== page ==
A resident in Rwanda: Observations from 1st Dr. Benjamin awardee

Live 2019

 

By Philip Fine

As the first recipient of the Dr. Alice Benjamin Global Maternal and Child Health Award, Dr. Céline Giordano, a McGill Obstetrics & Gynecology resident, spent a month this summer at the Centre Hospitalier Universitaire de Kigali (CHUK), in Rwanda’s capital.

The award honours the 40-year-plus career of Dr. Alice Benjamin, a maternal-fetal medicine specialist who has helped thousands of Montreal women deliver healthy babies and trained generations of physicians. It was made possible by generous donations from former patients and their families, as well as by colleagues and residents who have appreciated Dr. Benjamin’s mentorship throughout the years.

Working at the CHUK, a specialized tertiary care hospital, Dr. Giordano saw firsthand the impact of healthcare disparities. Conditions that are rare in North America are common in Rwanda. Dr. Giordano encountered cases of abdominal tuberculosis, as well as of necrotizing fasciitis, severe sepsis and cardiomyopathy. It was, however, the prevalence of peritonitis, an infection of the abdominal cavity, that most surprised her. “I never thought peritonitis could be a common complication of caesarean sections,” she says. Peritonitis affects patients so frequently in Rwanda that the CHUK runs a dedicated operating room for the condition.

Since 1994, in the post-genocide era, Rwanda has been making steady improvements to its healthcare system. While midwives provide the majority of obstetrical care, more graduating obstetricians are now being sent to rural areas, and family doctors receive training on how to perform caesarean sections. This has led to a significant decrease in maternal mortality, from 1,300 deaths per 100,000 births in 1990 to 290 in 2015.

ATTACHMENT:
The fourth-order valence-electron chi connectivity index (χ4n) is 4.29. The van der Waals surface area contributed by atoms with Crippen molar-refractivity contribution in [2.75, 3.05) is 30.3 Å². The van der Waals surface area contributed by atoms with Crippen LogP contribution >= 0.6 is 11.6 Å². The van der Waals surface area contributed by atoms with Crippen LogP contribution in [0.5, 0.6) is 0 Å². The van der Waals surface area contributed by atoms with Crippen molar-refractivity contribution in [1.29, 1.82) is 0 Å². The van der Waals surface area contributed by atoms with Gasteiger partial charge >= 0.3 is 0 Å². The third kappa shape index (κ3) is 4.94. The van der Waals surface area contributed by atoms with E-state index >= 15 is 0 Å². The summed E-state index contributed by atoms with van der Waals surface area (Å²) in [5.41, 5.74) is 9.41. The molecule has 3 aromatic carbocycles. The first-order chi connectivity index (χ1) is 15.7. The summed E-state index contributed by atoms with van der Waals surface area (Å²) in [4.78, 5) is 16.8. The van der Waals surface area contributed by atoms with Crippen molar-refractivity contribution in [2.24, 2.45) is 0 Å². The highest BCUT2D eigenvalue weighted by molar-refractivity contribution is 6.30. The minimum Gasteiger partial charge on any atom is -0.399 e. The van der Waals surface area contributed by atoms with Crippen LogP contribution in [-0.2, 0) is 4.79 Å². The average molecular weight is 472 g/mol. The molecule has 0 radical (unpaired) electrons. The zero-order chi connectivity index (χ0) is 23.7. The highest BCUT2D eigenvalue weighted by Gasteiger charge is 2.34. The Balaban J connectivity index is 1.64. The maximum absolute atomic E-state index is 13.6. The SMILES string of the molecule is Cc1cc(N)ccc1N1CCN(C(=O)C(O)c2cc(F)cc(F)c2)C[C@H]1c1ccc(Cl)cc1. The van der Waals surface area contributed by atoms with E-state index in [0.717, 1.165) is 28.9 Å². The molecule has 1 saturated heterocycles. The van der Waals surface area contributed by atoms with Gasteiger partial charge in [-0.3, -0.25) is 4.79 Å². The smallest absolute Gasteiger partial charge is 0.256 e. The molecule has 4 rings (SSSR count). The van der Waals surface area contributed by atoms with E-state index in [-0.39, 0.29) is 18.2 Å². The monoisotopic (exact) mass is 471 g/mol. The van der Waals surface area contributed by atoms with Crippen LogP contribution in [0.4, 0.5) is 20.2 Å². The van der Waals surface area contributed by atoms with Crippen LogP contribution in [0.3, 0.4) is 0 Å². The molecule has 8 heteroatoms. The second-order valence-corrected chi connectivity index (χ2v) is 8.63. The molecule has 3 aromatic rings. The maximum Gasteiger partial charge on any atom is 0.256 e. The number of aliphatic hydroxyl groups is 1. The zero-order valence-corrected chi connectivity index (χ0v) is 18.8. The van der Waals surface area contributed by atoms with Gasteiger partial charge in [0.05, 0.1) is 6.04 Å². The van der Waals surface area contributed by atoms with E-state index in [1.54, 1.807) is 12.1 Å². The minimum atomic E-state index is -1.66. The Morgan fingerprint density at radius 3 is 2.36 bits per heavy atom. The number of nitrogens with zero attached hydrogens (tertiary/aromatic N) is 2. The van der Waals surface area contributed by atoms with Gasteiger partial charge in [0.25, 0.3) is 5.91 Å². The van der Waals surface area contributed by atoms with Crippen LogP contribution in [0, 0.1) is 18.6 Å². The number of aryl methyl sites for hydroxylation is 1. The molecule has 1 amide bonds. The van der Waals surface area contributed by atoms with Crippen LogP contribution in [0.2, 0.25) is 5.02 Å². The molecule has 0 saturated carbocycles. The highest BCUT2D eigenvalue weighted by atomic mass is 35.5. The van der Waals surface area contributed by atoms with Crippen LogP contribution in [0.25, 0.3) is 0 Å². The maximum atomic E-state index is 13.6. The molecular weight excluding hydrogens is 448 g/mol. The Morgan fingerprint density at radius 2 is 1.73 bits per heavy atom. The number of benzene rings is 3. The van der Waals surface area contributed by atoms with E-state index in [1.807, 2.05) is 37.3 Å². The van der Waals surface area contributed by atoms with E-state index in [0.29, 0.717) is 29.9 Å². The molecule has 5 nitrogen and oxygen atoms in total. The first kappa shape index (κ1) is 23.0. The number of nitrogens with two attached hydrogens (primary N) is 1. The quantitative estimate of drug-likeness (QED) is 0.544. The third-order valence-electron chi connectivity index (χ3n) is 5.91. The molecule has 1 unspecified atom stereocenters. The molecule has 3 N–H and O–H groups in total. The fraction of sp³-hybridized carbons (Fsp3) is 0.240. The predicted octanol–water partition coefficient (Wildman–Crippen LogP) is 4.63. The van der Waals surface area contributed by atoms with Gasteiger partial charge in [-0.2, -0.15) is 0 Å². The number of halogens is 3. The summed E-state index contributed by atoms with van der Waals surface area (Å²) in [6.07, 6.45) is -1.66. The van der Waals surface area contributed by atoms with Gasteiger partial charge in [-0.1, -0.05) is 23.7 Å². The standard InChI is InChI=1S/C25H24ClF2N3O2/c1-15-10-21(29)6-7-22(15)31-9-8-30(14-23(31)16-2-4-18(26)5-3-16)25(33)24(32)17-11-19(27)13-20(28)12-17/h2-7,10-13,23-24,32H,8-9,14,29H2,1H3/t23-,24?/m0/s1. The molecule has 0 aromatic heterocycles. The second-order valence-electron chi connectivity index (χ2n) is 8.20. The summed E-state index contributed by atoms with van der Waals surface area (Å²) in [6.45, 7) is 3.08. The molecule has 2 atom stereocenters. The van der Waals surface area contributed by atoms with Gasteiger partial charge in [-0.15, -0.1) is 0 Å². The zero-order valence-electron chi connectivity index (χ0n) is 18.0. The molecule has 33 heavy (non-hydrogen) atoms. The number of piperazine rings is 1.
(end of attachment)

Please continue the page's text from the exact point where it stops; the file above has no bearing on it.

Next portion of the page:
As for Dr. Benjamin, she says that it is invaluable for medical residents like Dr. Giordano to experience a different healthcare system and to spend time in a country with limited material resources. “In Kigali, Dr. Giordano saw doctors perform miracles with so little,” says Dr. Benjamin. “Yes, they still have a long way to go, but thanks to Céline, we are hearing about a system that is healing and recovering from decades of challenges.”

Dr. David Eidelman, Vice-Principal (Health Affairs) and Dean of the Faculty of Medicine at McGill, says that thanks to donors, Dr. Giordano was able to observe cases that are extremely rare in Canada, an experience that is crucial to the development of well-rounded doctors. “In a region like Montreal, where patients come from all over the world, clinicians have to be mindful of cultural differences and regional prevalence of diseases.”

The Dr. Alice Benjamin Global Maternal and Child Health Fund was launched in May 2018, and, by the beginning of November, had raised $420,000, achieving nearly half of its million-dollar goal.

Mr. Lorne Lieberman, BA’94, who initiated the fund as a thank-you to Dr. Benjamin, says that Dr. Giordano is identifying issues that will help pave the way for better global-health connections. He finds the award provides “moments of humility that allow residents to appreciate everything we have in North America, while opening their hearts and minds to reach out to low-resource areas of the world.”

The next award recipient will also work at the CHUK and is scheduled to be in Kigali this summer. Future plans for the Dr. Alice Benjamin Global Maternal and Child Health Fund include building strong ties with the CHUK and bringing Rwandan specialists to McGill for observership and training.

Learn more about the Dr. Alice Benjamin Fund, here.

 

 

December 18 2019

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